Steven Weinberg, who won a Nobel prize in 1979 for theoretical work on elementary particles, has previously said it would be a «nightmare» if a Higgs boson was discovered that neatly fulfilled its duties as laid out by the standard model and did nothing more. Such a particle wouldn’t give us clues about what’s next. «It is crucial to keep looking for clues to a more comprehensive theory,» he told New Scientist following the announcement.

Luckily, there are several gaps in the data presented last week that might yet turn the nightmare into a dream. Conversations with physicists from ATLAS and CMS at the International Conference on High Energy Physics (ICHEP), which kicked off in Melbourne, Australia, directly after the CERN announcement, and the flurry of papers appearing on the arxiv preprint server since the announcement, suggest that there are grounds for cautious optimism.

According to the standard model, a Higgs boson of about 125 GeV should decay into tau particles about six per cent of the time, but it seems to be doing it a lot less than that. At last week’s seminar, the CMS team reported no excess in tau production beyond what is expected due to background processes. ATLAS, meanwhile, did not release any data specifically on tau production. «I think this is a very intriguing thing, which is perhaps trying to tell us something already,» says Albert De Roeck of CMS. «It’s sort of a really strange game that’s going on there,» agrees Paul Jackson of ATLAS. «If that continues to be seen, it is certainly not a Higgs boson.»

What else would it be? Only two types of elementary particle are known to exist: fermions, which make up matter and include electrons, quarks and neutrinos; and bosons, which are force carriers and include photons and the W and Z bosons. According to the standard model, the Higgs field is responsible for the mass of all the fermions and bosons. But taus are fermions – and if the Higgs is not decaying into taus, it is probably not giving them mass either. Might the Higgs only give mass to bosons?

De Roeck thinks that might be the case. He points out that when Peter Higgs and others came up with the theory in the 1960s, the Higgs mechanism was designed only to explain the mass of the bosons. It wasn’t until later that the mechanism was extended to include all other mass-bearing particles, as a simplification, he says. «So maybe the Higgs is doing what it should be doing.»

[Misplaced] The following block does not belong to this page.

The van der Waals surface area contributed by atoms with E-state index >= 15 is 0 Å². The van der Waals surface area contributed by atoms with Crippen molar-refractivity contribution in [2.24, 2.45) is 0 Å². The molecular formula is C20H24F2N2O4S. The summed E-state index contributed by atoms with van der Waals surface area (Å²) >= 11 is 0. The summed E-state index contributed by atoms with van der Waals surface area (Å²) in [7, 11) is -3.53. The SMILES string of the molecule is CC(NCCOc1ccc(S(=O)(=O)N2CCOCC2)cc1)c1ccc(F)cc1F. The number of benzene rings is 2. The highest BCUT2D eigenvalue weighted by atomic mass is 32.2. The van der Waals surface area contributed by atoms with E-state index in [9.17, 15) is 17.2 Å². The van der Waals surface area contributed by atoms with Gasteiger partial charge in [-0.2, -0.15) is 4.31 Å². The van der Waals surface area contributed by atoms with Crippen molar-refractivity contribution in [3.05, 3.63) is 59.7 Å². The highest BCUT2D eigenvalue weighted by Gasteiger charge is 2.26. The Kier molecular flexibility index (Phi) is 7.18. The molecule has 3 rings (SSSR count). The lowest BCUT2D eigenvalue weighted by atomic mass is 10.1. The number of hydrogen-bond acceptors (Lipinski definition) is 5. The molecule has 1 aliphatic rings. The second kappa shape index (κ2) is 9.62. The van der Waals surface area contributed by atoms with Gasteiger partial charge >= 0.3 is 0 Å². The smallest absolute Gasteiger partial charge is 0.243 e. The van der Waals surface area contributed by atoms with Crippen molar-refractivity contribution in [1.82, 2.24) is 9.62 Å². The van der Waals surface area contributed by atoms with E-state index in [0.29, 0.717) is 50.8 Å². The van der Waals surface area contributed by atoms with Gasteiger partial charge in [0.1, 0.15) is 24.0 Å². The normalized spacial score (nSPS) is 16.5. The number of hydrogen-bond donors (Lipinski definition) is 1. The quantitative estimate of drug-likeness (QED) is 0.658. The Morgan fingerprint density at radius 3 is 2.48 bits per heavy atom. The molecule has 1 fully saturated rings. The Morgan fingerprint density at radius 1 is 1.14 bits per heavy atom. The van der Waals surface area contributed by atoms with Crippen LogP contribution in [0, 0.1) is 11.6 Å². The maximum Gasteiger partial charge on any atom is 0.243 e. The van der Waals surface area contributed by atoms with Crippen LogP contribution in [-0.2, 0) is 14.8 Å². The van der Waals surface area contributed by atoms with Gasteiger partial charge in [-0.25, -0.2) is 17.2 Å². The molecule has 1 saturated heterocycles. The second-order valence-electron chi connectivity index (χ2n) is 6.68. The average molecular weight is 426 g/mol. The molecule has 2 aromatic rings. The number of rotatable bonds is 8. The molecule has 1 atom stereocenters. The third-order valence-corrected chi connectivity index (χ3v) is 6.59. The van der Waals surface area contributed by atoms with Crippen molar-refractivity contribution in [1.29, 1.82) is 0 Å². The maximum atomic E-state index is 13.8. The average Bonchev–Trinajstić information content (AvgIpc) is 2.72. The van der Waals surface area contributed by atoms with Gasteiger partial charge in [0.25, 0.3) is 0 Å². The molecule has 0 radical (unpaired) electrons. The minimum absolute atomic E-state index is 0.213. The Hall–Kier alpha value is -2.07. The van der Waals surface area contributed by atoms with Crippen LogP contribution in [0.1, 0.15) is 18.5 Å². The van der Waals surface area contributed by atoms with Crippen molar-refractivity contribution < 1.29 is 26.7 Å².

That’s interesting, because then something else is needed to give mass to fermions, a possibility that starts to sound a lot like a hypothetical but mathematically elegant extension to the standard model called supersymmetry. This theory proposes a slew of new particles and superpartners to solve several phenomena that the standard model can’t address, including dark matter and a thorny contradiction known as the hierarchy problem. Supersymmetry specifies a minimum of five Higgs bosons, plus several superpartner Higgsinos – some of these other Higgses could give fermions mass if it turns out that the boson spotted at the LHC doesn’t.

See graphic: «New particle, new questions»

Many are cautious about extrapolating so much from the tau data at such an early stage. Peter Jenni, a founder and former head of ATLAS, doesn’t think it is telling us anything yet. He says bigger statistical deviations have disappeared in the past and he expects this one to as well.

But just about everyone agrees that it’s a channel to keep an eye on. «It’s not something we’re yet making any strong statements about, but it will be something interesting to watch,» Incandela said at ICHEP.

Decay data

The low tau rate wasn’t the only anomaly in the data. The CMS and ATLAS teams also reported that the new boson seems to decay into a pair of photons too frequently – about one-and-a-half times the rate predicted by the standard model (see diagram). If that trend continues, it could mean that another particle is being produced in the detectors, alongside the Higgs-like boson. That particle might be one of the other Higgs particles predicted by supersymmetry, says De Roeck, or something else.

This «diphoton» excess is extremely important, says Kai Wang of Zhejiang University in Hangzhou, China. «If the current situation stays and the precision improves, I believe it will strongly imply the existence of physics beyond the standard model.»